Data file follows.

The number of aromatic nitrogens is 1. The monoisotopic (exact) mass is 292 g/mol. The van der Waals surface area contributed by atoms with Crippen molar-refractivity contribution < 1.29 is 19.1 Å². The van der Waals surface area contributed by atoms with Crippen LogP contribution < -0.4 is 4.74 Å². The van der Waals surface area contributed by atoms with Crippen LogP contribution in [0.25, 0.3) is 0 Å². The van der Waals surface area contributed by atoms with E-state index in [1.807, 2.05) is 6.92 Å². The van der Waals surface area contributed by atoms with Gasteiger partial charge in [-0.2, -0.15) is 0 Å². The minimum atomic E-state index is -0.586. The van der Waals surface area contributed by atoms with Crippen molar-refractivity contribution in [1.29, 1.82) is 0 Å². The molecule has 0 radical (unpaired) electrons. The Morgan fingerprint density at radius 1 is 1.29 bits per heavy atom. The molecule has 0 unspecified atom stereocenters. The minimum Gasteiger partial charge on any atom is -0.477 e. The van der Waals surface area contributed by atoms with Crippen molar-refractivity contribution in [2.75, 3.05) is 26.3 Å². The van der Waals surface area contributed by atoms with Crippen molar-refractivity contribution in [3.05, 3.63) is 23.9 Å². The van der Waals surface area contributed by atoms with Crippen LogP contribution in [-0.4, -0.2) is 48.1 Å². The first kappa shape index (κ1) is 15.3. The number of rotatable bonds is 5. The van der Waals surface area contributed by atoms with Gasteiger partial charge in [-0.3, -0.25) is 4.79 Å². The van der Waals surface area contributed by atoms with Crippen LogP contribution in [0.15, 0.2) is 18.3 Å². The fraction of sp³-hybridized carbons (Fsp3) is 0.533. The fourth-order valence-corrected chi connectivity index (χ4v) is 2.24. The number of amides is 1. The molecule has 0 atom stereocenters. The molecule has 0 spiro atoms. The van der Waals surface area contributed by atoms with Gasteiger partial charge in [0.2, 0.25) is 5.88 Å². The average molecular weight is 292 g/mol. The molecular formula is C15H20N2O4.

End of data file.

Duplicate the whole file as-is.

The number of aromatic nitrogens is 1. The monoisotopic (exact) mass is 292 g/mol. The van der Waals surface area contributed by atoms with Crippen molar-refractivity contribution < 1.29 is 19.1 Å². The van der Waals surface area contributed by atoms with Crippen LogP contribution < -0.4 is 4.74 Å². The van der Waals surface area contributed by atoms with Crippen LogP contribution in [0.25, 0.3) is 0 Å². The van der Waals surface area contributed by atoms with E-state index in [1.807, 2.05) is 6.92 Å². The van der Waals surface area contributed by atoms with Gasteiger partial charge in [-0.2, -0.15) is 0 Å². The minimum atomic E-state index is -0.586. The van der Waals surface area contributed by atoms with Crippen molar-refractivity contribution in [1.29, 1.82) is 0 Å². The molecule has 0 radical (unpaired) electrons. The Morgan fingerprint density at radius 1 is 1.29 bits per heavy atom. The molecule has 0 unspecified atom stereocenters. The minimum Gasteiger partial charge on any atom is -0.477 e. The van der Waals surface area contributed by atoms with Crippen molar-refractivity contribution in [2.75, 3.05) is 26.3 Å². The van der Waals surface area contributed by atoms with Crippen molar-refractivity contribution in [3.05, 3.63) is 23.9 Å². The van der Waals surface area contributed by atoms with Crippen LogP contribution in [-0.4, -0.2) is 48.1 Å². The first kappa shape index (κ1) is 15.3. The number of rotatable bonds is 5. The van der Waals surface area contributed by atoms with Gasteiger partial charge in [-0.3, -0.25) is 4.79 Å². The van der Waals surface area contributed by atoms with Crippen LogP contribution in [0.15, 0.2) is 18.3 Å². The fraction of sp³-hybridized carbons (Fsp3) is 0.533. The fourth-order valence-corrected chi connectivity index (χ4v) is 2.24. The number of amides is 1. The molecule has 0 atom stereocenters. The molecule has 0 spiro atoms. The van der Waals surface area contributed by atoms with Gasteiger partial charge in [0.2, 0.25) is 5.88 Å². The average molecular weight is 292 g/mol. The molecular formula is C15H20N2O4.